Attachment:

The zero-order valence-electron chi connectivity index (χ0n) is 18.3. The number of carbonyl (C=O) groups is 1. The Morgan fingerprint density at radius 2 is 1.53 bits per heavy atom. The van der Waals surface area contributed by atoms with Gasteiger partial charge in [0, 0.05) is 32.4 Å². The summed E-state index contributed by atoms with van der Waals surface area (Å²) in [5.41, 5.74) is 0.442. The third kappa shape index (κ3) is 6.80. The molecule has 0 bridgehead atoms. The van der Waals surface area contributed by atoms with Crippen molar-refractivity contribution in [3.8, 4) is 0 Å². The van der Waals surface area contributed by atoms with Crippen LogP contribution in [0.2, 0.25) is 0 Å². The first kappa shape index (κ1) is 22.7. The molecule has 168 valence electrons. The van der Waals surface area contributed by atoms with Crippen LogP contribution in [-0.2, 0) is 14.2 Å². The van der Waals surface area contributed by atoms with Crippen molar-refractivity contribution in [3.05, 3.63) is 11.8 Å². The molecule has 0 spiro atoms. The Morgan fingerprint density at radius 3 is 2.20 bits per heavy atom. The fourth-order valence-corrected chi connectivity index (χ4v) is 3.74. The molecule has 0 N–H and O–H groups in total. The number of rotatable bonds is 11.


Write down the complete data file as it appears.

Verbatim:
The zero-order valence-electron chi connectivity index (χ0n) is 18.3. The number of carbonyl (C=O) groups is 1. The Morgan fingerprint density at radius 2 is 1.53 bits per heavy atom. The van der Waals surface area contributed by atoms with Gasteiger partial charge in [0, 0.05) is 32.4 Å². The summed E-state index contributed by atoms with van der Waals surface area (Å²) in [5.41, 5.74) is 0.442. The third kappa shape index (κ3) is 6.80. The molecule has 0 bridgehead atoms. The van der Waals surface area contributed by atoms with Crippen molar-refractivity contribution in [3.8, 4) is 0 Å². The van der Waals surface area contributed by atoms with Crippen LogP contribution in [0.2, 0.25) is 0 Å². The first kappa shape index (κ1) is 22.7. The molecule has 168 valence electrons. The van der Waals surface area contributed by atoms with Crippen LogP contribution in [-0.2, 0) is 14.2 Å². The van der Waals surface area contributed by atoms with Crippen molar-refractivity contribution in [3.05, 3.63) is 11.8 Å². The molecule has 0 spiro atoms. The Morgan fingerprint density at radius 3 is 2.20 bits per heavy atom. The fourth-order valence-corrected chi connectivity index (χ4v) is 3.74. The molecule has 0 N–H and O–H groups in total. The number of rotatable bonds is 11.